What I’ve learned today is that the Remote TCP server feature of the RooWifi is the best way to monitor & control your Roomba and that Node.js is very powerful and most important: it works like I think: event-driven.

Roomba goes WiFi

Last Tuesday I received a really cool device, the Roomba Wi-Fi Remote. In short: RooWifi.
The RooWifi turns your Roomba Robot Vacuum cleaner into a Wifi-enabled device!

RooWifi board with cover

Some specs:

Physical

  • Mini-DIN 7 pins (PS/2) plug
  • PCB dimensions: 53 x 32.5 mm.

WLAN

  • Wi-Fi IEEE 802.11b
  • Range up to 400m, Baud rate: 1 and 2 Mbps, AES128 encryption, WPA(2)-PSK, Hotspot and ‘Home network’ mode

Interfaces

  • Web Server with authentication.
  • TCP Socket Server for client-server applications

Protocols and Standards:

  • XML: Read-only with data refresh of 500ms.
  • JSON: Read-only with data refresh of 500ms.
  • AJAX Request through GET Calls and text format output.

Operating Systems, Compatible devices:

  • Android >=2.0
  • iOs >=3.1
  • Blackberry
  • WebOs
  • Windows Phone
  • Linux
  • MacOs
  • Windows.

Power consumption: 200mA @ Roomba Battery Voltage (around 17V).

We have a Roomba 500-series vacuum cleaner in our house since 2010. It helps us to keep the floors clean, cause with 3 cats running around things can get messy really quick (oh, and don’t forget the kids, they’re good at making a mess too 😉
I control the Roomba with an IRTrans Ethernet module that’s located in the living room; I can send a ‘CLEAN’ command to the Roomba, but that’s about it – the DOCK command doesn’t work, and every now and then the IR command doesn’t work at all (I think due to too much sun reflections inside). So controlling the Roomba has always been far from perfect.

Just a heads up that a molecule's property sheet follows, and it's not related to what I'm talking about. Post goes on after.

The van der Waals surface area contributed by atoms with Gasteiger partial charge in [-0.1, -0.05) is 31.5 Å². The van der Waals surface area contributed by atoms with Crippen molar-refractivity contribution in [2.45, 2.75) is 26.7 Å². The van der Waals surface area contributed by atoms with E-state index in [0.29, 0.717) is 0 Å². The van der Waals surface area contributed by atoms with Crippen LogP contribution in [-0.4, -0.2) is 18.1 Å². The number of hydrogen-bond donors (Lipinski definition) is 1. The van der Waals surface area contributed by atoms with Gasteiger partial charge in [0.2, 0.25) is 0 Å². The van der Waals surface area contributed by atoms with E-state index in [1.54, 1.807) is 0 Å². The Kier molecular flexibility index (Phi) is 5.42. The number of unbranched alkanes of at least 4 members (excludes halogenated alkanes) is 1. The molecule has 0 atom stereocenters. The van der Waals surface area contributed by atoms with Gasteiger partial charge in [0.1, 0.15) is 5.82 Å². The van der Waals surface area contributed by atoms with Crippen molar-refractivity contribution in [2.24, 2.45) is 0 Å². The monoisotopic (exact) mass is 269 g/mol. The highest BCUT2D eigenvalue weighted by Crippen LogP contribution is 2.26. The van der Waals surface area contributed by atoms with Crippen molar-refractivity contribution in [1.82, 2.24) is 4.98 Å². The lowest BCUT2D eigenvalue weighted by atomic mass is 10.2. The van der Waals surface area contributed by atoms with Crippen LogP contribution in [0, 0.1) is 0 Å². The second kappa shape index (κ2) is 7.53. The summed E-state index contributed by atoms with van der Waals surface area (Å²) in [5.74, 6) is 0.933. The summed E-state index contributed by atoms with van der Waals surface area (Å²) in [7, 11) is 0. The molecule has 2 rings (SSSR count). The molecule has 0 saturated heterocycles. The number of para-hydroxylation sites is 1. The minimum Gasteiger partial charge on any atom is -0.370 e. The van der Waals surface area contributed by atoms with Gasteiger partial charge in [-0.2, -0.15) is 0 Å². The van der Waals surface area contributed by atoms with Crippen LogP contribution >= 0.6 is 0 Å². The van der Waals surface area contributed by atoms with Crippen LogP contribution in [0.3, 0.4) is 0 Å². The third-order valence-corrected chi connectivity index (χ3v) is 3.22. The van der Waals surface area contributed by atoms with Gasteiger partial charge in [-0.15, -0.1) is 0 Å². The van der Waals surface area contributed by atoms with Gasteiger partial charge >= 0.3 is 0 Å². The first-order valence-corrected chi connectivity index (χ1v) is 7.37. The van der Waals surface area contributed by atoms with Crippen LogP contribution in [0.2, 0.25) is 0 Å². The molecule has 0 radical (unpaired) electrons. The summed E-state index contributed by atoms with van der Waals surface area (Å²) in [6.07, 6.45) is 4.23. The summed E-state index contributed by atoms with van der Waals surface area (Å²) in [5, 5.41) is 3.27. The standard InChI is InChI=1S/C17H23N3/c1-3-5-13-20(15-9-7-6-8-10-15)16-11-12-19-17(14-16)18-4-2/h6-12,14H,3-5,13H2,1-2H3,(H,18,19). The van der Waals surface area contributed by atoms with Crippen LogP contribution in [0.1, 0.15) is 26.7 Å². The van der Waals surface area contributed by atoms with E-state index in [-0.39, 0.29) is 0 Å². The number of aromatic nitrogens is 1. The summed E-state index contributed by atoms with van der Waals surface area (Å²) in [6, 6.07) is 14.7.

I’ve been looking at other solutions to control the Roomba in the past, like attaching an Arduino to it but all the solutions I found resulted in a big ‘bulb’ on top of the Roomba, which I didn’t like. But this RooWifi is small enough!

All the Roomba’s (I know about) have a 7-pin mini-DIN SCI (Serial Command Interface) socket somewhere. And there’s even (official) documentation about this SCI port.

To control the Roomba, this SCI has to be accessible; where the socket is and how easy the physical access to the socket is differs per model. To get access to the SCI socket of my Roomba 563-PET I had to remove the top plate. After removing the battery and using a screw driver the top plate came off relatively easy. This plate will not be needed anymore. The RooWifi module can be inserted into the socket like this:

RooWifi connected to Roomba

Other models may need a different approach.

RooWifi with coverAfter plugging in the RooWifi into the SCI socket the RooWifi starts up in Hotspot mode and creates a ROOMBA WR wireless network.

I connected to it with a laptop which got an IP address of 10.0.0.2, opened a web browser to and found the Web Interface. From there you can alter the settings of the RooWifi so that it connects to your own Home Wifi Network if you want to.

Below you see a screen-dump of the Driver’s Remote:

RooWifi Drivers's Remote

Other screens show four main buttons for operating the Roomba (CLEAN, SPOT, DOCK, IDLE) and an overview of all the sensor values:

Roomba sensor values

Whooaahh, and all in real-time of course, really cool 😉

It was fun driving the Roomba through the living room, the whole family was suddenly very interested in a test-drive, but that’s not why I bought this RooWifi of course; I’ve got other toys for that. The RooWifi is for automating the cleaning process, integration of the Roomba in the rest of my Home Automation system is cool, cause that means I have full control over when and for how long the Roomba will do its job – and with the Wifi connection we can use one single Roomba for more rooms than just the living room, cause Wifi is ‘everywhere’, and Infrared is not…

By the time I’ve finished the software for controlling and monitoring the Roomba I’ll write a follow-up with all the details like working with the Remote TCP server, the JSON data and all the other neat stuff the RooWifi has to offer.. so stay tuned!